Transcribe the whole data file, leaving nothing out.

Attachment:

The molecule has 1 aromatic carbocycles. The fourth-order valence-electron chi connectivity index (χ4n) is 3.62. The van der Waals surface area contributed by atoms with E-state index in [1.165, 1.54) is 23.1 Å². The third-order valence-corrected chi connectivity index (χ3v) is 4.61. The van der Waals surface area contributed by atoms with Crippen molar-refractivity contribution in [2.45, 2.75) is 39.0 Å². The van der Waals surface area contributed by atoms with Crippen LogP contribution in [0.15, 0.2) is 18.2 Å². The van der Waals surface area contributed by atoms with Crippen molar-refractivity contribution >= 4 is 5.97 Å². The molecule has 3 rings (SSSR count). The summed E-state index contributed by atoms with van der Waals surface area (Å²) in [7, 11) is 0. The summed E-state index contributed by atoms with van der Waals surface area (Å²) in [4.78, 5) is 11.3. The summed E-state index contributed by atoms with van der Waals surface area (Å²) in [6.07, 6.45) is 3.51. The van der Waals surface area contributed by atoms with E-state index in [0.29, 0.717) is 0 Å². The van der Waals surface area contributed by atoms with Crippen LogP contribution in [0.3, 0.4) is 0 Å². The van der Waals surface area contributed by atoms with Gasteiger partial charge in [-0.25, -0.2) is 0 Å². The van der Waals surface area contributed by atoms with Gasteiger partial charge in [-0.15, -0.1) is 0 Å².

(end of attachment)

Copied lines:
The molecule has 1 aromatic carbocycles. The fourth-order valence-electron chi connectivity index (χ4n) is 3.62. The van der Waals surface area contributed by atoms with E-state index in [1.165, 1.54) is 23.1 Å². The third-order valence-corrected chi connectivity index (χ3v) is 4.61. The van der Waals surface area contributed by atoms with Crippen molar-refractivity contribution in [2.45, 2.75) is 39.0 Å². The van der Waals surface area contributed by atoms with Crippen LogP contribution in [0.15, 0.2) is 18.2 Å². The van der Waals surface area contributed by atoms with Crippen molar-refractivity contribution >= 4 is 5.97 Å². The molecule has 3 rings (SSSR count). The summed E-state index contributed by atoms with van der Waals surface area (Å²) in [7, 11) is 0. The summed E-state index contributed by atoms with van der Waals surface area (Å²) in [4.78, 5) is 11.3. The summed E-state index contributed by atoms with van der Waals surface area (Å²) in [6.07, 6.45) is 3.51. The van der Waals surface area contributed by atoms with E-state index in [0.29, 0.717) is 0 Å². The van der Waals surface area contributed by atoms with Crippen LogP contribution in [0.3, 0.4) is 0 Å². The van der Waals surface area contributed by atoms with Gasteiger partial charge in [-0.25, -0.2) is 0 Å². The van der Waals surface area contributed by atoms with Gasteiger partial charge in [-0.15, -0.1) is 0 Å².